| Crime |

"Path of Destruction" Leads Avondale Police to Hit and Run Suspect -- Dude Hit Five Cars and a Fire Hydrant Before Parking in His Own Garage

Keep New Times Free
I Support
  • Local
  • Community
  • Journalism
  • logo

Support the independent voice of Phoenix and help keep the future of New Times free.

Five cars, a fire hydrant, and three landscaped yards. That's what an Avondale motorist hit on what police describe as a "path of destruction" Friday afternoon.

When he was done wreaking havoc on Avondale roadways, 34-year-old Justin Fernandez parked his mangled car in his own garage -- with car parts and destruction acting as bread crumbs for Avondale cops, who arrested him shortly after his wild ride came to an end.

The maniac motorist got started about 3:15 p.m. Friday at the intersection of Dysart Road and Sage Lane, when police say Fernandez's 2001 Nissan Altima collided with a 2008 Honda Fit. Fernandez then drove east into a neighborhood where he hit just about everything in his path.

Once in the neighborhood, Fernandez hit another car, and then some bushes, and then a fire hydrant, and then some more bushes, and then two more cars, before pulling into his own driveway and parking the car in his garage on Cherry Lynn Road.

Avondale Detective Reuben Gonzalez tells New Times given the "path of destruction" left in Fernandez's wake, it wasn't too hard for police to track him down.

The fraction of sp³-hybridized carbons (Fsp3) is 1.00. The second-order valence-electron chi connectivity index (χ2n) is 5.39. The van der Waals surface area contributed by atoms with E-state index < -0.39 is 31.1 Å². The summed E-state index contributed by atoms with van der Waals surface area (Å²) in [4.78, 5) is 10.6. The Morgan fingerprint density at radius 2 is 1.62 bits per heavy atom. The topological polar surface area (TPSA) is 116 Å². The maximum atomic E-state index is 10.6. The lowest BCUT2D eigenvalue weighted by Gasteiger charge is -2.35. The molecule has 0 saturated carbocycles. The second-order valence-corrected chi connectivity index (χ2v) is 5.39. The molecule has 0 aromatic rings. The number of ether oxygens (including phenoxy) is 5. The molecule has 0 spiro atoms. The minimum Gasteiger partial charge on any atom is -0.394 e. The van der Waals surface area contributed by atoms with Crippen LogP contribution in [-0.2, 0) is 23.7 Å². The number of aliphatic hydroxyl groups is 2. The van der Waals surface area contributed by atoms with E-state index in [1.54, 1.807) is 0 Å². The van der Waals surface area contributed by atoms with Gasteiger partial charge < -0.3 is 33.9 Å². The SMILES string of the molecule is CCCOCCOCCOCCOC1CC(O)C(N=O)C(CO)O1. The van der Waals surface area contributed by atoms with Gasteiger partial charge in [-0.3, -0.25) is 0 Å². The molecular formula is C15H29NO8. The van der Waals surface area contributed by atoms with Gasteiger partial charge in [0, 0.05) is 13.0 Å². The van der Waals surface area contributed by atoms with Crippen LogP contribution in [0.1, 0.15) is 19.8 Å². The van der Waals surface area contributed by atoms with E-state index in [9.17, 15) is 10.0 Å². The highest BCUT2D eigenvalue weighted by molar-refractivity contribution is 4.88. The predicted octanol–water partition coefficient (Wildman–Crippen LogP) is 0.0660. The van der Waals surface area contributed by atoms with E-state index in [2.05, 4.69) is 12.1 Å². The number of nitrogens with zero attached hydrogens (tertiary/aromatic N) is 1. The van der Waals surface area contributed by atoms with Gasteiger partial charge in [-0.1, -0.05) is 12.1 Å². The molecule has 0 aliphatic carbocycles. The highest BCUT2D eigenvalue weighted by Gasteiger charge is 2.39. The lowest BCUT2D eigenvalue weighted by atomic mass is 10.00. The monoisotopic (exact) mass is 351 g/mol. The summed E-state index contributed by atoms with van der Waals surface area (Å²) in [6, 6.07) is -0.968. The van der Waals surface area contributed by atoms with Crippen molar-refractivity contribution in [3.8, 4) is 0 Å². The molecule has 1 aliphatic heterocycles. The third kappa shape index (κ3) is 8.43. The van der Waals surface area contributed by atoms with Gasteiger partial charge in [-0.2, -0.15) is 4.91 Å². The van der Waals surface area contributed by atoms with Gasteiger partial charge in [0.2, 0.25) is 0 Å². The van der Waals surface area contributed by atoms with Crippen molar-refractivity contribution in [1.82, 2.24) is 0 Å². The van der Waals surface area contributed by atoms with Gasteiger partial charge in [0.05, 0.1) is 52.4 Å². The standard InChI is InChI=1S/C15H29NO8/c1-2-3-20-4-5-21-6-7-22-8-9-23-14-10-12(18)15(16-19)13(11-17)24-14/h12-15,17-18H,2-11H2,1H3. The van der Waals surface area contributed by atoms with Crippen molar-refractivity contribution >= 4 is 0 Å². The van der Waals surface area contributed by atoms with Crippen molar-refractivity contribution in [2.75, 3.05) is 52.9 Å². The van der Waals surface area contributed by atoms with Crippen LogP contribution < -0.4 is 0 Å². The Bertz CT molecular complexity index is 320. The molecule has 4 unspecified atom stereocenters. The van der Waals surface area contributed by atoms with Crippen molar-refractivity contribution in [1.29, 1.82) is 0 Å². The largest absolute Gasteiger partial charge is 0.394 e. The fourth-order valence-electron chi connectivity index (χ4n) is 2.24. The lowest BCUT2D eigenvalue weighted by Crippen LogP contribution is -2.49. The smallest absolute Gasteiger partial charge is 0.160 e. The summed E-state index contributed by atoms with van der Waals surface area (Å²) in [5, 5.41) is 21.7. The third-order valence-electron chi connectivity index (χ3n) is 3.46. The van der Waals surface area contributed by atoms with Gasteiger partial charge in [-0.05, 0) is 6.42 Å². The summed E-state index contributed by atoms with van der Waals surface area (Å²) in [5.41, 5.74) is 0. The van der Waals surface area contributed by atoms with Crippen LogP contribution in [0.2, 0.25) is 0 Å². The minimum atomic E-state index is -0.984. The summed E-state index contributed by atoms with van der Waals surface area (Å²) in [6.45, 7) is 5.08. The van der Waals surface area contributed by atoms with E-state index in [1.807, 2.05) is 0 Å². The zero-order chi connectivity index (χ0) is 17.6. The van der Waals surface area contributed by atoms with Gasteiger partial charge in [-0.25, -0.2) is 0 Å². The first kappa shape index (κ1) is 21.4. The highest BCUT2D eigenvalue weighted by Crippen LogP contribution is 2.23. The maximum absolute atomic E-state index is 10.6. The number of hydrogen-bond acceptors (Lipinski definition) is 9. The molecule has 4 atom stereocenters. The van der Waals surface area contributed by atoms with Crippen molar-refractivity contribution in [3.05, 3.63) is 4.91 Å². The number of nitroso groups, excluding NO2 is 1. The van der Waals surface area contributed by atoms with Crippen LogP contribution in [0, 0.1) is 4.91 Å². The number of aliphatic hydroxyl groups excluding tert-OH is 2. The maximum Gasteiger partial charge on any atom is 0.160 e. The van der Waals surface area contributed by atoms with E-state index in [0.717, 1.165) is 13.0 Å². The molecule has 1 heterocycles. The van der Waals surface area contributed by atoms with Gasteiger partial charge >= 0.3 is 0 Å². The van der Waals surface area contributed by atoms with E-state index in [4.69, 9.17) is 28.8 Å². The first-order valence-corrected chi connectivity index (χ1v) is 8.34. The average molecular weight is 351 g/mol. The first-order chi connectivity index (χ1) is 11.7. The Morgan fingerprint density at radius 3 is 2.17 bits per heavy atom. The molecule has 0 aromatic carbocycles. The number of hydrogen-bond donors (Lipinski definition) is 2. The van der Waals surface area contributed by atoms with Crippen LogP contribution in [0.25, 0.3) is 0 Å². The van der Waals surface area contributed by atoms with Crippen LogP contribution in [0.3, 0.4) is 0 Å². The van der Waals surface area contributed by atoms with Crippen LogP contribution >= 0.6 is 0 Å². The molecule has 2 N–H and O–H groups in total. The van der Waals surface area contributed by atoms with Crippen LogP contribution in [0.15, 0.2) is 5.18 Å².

"There were car parts, and people came out of their houses and said 'that way, he's over there,'" Gonzalez says.

The driver of the Honda Fit, Gonzalez says, suffered minor injuries, as did Fernandez.

Fernandez was taken to an area hospital where he was treated and released into police custody.

For now, he's been booked on several felony and misdemeanor counts of leaving the scene of an accident. However, Gonzalez says, police suspect he was intoxicated at the time and are awaiting the results of blood tests taken before Fernandez was released from the hospital.

Keep Phoenix New Times Free... Since we started Phoenix New Times, it has been defined as the free, independent voice of Phoenix, and we would like to keep it that way. Offering our readers free access to incisive coverage of local news, food and culture. Producing stories on everything from political scandals to the hottest new bands, with gutsy reporting, stylish writing, and staffers who've won everything from the Society of Professional Journalists' Sigma Delta Chi feature-writing award to the Casey Medal for Meritorious Journalism. But with local journalism's existence under siege and advertising revenue setbacks having a larger impact, it is important now more than ever for us to rally support behind funding our local journalism. You can help by participating in our "I Support" membership program, allowing us to keep covering Phoenix with no paywalls.

We use cookies to collect and analyze information on site performance and usage, and to enhance and customize content and advertisements. By clicking 'X' or continuing to use the site, you agree to allow cookies to be placed. To find out more, visit our cookies policy and our privacy policy.


Join the New Times community and help support independent local journalism in Phoenix.


Join the New Times community and help support independent local journalism in Phoenix.